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    From everything I've read on anoxic filtration, there is one item which doesn't get elaborated on - how fine really one needs the pre-filtration to be. Yet I feel it is a key to the success of a working anoxic system. My filter-brush mechanical filtration system allows suspended solids to go through. Proof is in the need to clean the biofilter mats, not only of dead bacteria, but of solids that have gone through the filter brushes. And I had made sure the filter brushes are as tightly packed horinzontally and have made sure the brushes touch the chamber bottom- there is no way for water to pass thru the easy way.

    Let's say I took a leap of faith, and removed the biomats from the two biofilter chambers and replaced them with anoxic filter baskets. Let's say it worked and cycled quickly. I would still have to monitor my water values carefully. As I have to deal with the uncertainty of my filter baskets getting plugged up with solids. Once that happens, the baskets aren't anoxic anymore, but anaerobic. Then I have to remove each of the filter baskets, and clean them.

    How many baskets there are, and you can imagine the work involved. It would be a failed system if it requires a lot of work to maintain. And I would not enjoying koi keeping for the tedious work this would involve. It's sayonara koi keeping.
    Have a nice day!

    Does anyone know what is the maximum micron of mechanical pre-filtration needed for an anoxic filtration system to work reliably with reasonable maintenance? Will a filter brush system really work in an anoxic system? I am thinking that if I can't afford or cannot retrofit a rotary drum filter, I won't try an anoxic system at all.

    Anyone?

  8. #28
    Tategoi semi skilled keeper's Avatar
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    Ricshaw ,you are spot on !
    Old style box filters, 35 years ago, were always designed where you added O2 AN EARLY stage of the filter, to aid the aerobic bacteria.

    The simple run down was :

    1st settlement chamber to remove solids
    2nd mesh filter or sponge to remove smaller solids or floating solids.
    AN AIR STONE WOULD BE PLACED ON THE CLEAN SIDE OF THIS.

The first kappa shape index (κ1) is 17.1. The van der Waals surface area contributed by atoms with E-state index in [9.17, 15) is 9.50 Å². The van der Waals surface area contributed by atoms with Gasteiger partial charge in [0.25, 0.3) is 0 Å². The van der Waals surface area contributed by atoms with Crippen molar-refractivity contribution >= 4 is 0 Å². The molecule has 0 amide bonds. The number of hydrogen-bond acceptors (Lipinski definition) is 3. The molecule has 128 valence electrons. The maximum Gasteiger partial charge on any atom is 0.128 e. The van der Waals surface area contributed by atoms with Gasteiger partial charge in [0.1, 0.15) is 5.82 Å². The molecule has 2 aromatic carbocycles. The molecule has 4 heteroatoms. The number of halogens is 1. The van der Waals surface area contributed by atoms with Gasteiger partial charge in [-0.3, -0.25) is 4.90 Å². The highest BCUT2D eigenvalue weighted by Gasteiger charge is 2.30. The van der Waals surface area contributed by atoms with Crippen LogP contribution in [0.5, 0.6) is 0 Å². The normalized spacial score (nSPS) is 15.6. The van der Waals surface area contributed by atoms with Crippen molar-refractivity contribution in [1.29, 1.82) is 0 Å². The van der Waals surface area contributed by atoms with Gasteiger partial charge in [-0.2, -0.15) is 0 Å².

3rd chamber fed from the top , so that you could still access and clean off any debris
    4th chamber fed from the bottom
    and so on using as many chambers as you like,
    Before returning the water to the pond you would have at least 2 chambers TWICE THE DEPTH of the other chambers, one fed from the top one the bottom

    The first group of chambers could be exposed to the air at the surface
    The last deeper ones should be covered

    These are to encourage ANAEROBIC Bacteria , they should be regarded as polishing units , adding to your other filters .
    You should then add O2 to the water before returning to the pond.

    You do get Anaerobic bacteria in filters but if you are getting it in the middle of your AEROBIC ( OXYGEN LOVING ) bacteria your next chamber will be less efficient.

    They both have their place, but for them to work you need to keep them separate.

    Brian

  9. #29
    Daihonmei MikeM's Avatar
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    Quote Originally Posted by yerrag View Post
    Does anyone know what is the maximum micron of mechanical pre-filtration needed for an anoxic filtration system to work reliably with reasonable maintenance? Will a filter brush system really work in an anoxic system? I am thinking that if I can't afford or cannot retrofit a rotary drum filter, I won't try an anoxic system at all.

    Anyone?
    At this time the anoxic filter concept has not been proved in practical application. You are welcome to do the experiments to figure out the answers to the questions, such as the one you have asked. Nearly everyone is waiting for someone else to do that hard work. I have to credit RobF for his willingness to venture into the concept. It's his curious mind that made him do it.

  10. #30
    Oyagoi yerrag's Avatar
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    It would be nice to do a proof-of-concept in the smaller scale of an aquarium. But then, if it's not been done in an aquarium, that would create a lot of doubt.